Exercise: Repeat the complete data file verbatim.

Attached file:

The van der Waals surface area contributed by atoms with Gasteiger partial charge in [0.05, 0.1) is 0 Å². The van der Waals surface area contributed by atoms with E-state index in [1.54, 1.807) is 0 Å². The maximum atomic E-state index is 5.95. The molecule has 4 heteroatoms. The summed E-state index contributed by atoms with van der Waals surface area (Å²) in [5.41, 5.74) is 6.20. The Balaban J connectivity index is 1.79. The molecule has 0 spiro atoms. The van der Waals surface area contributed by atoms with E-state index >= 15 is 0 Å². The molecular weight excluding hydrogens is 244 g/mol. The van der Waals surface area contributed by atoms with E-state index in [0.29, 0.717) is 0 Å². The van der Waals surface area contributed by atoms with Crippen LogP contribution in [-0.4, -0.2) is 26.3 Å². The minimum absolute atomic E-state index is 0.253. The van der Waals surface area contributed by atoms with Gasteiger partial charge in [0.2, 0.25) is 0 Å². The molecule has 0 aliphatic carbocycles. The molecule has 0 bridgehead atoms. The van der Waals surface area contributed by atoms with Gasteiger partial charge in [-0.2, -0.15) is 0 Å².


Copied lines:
The van der Waals surface area contributed by atoms with Gasteiger partial charge in [0.05, 0.1) is 0 Å². The van der Waals surface area contributed by atoms with E-state index in [1.54, 1.807) is 0 Å². The maximum atomic E-state index is 5.95. The molecule has 4 heteroatoms. The summed E-state index contributed by atoms with van der Waals surface area (Å²) in [5.41, 5.74) is 6.20. The Balaban J connectivity index is 1.79. The molecule has 0 spiro atoms. The van der Waals surface area contributed by atoms with E-state index >= 15 is 0 Å². The molecular weight excluding hydrogens is 244 g/mol. The van der Waals surface area contributed by atoms with E-state index in [0.29, 0.717) is 0 Å². The van der Waals surface area contributed by atoms with Crippen LogP contribution in [-0.4, -0.2) is 26.3 Å². The minimum absolute atomic E-state index is 0.253. The van der Waals surface area contributed by atoms with Gasteiger partial charge in [0.2, 0.25) is 0 Å². The molecule has 0 aliphatic carbocycles. The molecule has 0 bridgehead atoms. The van der Waals surface area contributed by atoms with Gasteiger partial charge in [-0.2, -0.15) is 0 Å².